Friday, December 18, 2009

23 Books I've Read This Year

I consider myself one of those people who prefer watching novels on the silver screen than reading them as a book. But I think I've read many books this year, they may be even more than those books that I've read during my entire life. I'll try to list them in a non chronicle order, along with my comments on them.

  1. Virtigo, this one is an Egyptian novel written by Ahmed Mourad, and it has nothing to do with Hitchcock's movie that carries the same name. I consider it one of the best novels I've read this year.
  2. The Kite Runner by the Afghani writer Khaled Hosseini. This is the second best novel I've read this year. In fact, it's hard to tell which one is better. And you know what, I am afraid to see the movie as it may ruins it.
  3. Chicago and Neeran Sadeeka, i.e. Friendly Fire, by the Egyptian write Alaa El Aswany. Those two novels are good. Neeran Sadeeka is a combination of short stories while Chicago is a novel by itsown. As I said they are good, but not that much.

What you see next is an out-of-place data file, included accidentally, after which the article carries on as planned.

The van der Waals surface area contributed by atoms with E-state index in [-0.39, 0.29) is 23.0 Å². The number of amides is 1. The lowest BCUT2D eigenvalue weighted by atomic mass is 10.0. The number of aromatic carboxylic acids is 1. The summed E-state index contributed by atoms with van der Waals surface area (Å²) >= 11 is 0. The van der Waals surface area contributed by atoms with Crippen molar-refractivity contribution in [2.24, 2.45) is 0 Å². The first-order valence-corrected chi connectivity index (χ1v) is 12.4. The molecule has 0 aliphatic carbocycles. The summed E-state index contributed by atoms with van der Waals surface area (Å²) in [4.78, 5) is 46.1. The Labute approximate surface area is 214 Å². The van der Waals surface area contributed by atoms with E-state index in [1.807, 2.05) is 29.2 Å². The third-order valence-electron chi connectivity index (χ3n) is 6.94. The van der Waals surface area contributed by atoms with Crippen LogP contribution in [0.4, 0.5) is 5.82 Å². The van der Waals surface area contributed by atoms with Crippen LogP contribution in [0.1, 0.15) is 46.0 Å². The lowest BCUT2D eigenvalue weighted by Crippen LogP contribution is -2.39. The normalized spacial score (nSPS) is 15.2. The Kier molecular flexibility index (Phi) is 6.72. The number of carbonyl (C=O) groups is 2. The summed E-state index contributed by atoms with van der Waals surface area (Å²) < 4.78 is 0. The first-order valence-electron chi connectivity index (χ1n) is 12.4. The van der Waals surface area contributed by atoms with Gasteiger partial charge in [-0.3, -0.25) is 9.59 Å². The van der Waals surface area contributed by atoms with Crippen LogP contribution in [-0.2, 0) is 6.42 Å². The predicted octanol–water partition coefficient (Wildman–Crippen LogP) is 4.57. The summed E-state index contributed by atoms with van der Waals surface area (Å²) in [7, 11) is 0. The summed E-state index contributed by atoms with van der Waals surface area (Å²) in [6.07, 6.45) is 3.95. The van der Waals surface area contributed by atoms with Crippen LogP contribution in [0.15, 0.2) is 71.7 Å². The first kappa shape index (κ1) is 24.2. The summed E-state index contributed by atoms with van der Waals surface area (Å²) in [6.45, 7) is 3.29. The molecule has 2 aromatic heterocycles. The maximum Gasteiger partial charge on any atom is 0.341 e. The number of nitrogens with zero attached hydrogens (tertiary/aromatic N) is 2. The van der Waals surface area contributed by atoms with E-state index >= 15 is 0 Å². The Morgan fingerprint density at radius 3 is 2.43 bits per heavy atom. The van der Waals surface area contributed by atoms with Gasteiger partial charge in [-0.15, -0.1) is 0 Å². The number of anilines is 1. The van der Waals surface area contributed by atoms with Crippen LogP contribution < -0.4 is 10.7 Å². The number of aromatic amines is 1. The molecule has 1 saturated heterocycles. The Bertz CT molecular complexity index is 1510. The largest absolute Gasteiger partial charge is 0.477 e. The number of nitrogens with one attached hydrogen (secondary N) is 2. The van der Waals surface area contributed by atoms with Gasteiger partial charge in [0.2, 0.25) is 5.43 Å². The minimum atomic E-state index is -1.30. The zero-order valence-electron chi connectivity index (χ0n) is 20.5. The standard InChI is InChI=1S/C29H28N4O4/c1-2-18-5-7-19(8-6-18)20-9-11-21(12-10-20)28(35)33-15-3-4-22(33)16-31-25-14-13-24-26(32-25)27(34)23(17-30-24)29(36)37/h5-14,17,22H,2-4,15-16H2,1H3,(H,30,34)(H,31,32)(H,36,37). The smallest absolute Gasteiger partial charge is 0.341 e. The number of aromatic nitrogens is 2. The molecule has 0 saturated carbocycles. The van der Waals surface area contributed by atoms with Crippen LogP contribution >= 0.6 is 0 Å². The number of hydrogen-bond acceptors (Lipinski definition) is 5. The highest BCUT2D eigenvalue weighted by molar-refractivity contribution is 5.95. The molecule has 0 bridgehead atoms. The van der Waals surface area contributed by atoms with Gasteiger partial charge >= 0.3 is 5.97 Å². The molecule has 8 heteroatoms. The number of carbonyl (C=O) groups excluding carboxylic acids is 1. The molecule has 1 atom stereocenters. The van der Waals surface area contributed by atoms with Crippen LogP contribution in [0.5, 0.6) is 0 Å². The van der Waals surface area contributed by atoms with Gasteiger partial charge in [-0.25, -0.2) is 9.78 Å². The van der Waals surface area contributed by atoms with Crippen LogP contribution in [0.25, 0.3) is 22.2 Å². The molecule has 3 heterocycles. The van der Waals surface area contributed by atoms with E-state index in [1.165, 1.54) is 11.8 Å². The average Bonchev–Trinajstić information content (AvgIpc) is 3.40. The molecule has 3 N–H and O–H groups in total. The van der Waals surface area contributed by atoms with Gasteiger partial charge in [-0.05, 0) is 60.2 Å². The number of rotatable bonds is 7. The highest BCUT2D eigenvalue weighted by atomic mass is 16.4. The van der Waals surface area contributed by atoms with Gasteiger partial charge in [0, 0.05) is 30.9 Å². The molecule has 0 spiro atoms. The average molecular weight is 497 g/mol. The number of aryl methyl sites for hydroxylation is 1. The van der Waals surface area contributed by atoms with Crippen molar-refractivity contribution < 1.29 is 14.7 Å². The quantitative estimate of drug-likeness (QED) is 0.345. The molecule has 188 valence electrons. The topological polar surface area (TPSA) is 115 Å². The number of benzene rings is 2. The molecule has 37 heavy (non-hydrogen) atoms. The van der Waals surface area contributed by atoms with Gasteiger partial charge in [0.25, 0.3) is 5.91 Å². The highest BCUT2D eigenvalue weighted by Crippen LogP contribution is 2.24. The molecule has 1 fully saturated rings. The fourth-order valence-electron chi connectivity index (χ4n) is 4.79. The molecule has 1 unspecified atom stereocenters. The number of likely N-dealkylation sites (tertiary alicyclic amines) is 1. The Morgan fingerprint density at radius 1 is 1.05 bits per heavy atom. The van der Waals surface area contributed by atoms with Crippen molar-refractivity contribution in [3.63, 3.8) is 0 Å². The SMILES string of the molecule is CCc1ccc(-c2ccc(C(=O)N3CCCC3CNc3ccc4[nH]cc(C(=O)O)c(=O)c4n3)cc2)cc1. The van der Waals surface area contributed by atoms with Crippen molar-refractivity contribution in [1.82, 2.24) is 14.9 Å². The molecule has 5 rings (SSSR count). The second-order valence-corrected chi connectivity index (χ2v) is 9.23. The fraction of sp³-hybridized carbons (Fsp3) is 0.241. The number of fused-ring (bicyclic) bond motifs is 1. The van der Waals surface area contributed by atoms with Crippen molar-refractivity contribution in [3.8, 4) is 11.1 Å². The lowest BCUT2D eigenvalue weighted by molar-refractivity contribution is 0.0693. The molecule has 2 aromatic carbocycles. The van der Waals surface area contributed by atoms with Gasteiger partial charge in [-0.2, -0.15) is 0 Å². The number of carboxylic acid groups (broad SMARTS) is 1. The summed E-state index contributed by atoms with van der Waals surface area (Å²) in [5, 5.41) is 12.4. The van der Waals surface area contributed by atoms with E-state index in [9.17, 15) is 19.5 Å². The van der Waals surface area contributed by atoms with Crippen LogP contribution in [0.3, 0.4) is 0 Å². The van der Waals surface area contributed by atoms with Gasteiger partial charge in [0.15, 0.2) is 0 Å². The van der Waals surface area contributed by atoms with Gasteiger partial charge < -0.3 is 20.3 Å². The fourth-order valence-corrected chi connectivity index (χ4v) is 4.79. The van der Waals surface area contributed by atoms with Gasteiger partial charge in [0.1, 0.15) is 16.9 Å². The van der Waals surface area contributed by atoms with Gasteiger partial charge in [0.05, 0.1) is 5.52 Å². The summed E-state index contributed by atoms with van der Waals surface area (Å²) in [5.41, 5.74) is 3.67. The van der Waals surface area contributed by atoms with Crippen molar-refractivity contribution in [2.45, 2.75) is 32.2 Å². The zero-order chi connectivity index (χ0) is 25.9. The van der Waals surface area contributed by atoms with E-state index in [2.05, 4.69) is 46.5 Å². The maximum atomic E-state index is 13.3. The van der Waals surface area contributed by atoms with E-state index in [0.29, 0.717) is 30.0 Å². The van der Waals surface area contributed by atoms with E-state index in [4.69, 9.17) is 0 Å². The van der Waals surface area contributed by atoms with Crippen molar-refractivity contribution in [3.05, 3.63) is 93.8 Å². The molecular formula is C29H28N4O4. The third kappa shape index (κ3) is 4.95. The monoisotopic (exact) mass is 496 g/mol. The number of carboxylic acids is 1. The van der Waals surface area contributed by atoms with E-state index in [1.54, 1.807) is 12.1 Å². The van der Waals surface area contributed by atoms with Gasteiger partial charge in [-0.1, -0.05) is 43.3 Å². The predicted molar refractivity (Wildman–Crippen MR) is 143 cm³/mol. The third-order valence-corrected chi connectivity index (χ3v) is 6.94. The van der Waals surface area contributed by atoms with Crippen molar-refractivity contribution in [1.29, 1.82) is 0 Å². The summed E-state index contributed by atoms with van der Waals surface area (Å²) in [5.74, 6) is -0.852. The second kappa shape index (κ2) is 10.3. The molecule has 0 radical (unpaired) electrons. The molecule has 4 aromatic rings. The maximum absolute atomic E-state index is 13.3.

4. Wahet El Ghoroub, i.e. The Sunset Oasis, by Bahaa Taher. The writer was about to convince me to add it to my top-two list, but he ended the story in a way that ruined it.
  5. Don't Make me Think, by Steve Krug. Ok this one is not a novel, but who said that I am going to list novels only here. This book is about Web Design and I read it after Ramez Mohamed of eSpace recommended it to me. It is really good and in face it made me think, a lot.
  6. Azazeel, by Youssef Zeidan. This one was so controversial and this is what made me continue reading it, otherwise I'd have got bored of it after four or five chapters.
  7. Maza Hadas Lel Masreyeen, Whatever Happened to the Egyptians by Galal Ameen. This one isn't a novel too, it's more like a sociological book that studies the changes that took place in the Egyptian community during the las few decades. It's a very nice book, and I think I may read it once more later on.
  8. Tashreeh El Shakhseyya El Masreyya, by Ahmed Okasha. This one is a piece of crap, I didn't like it at all.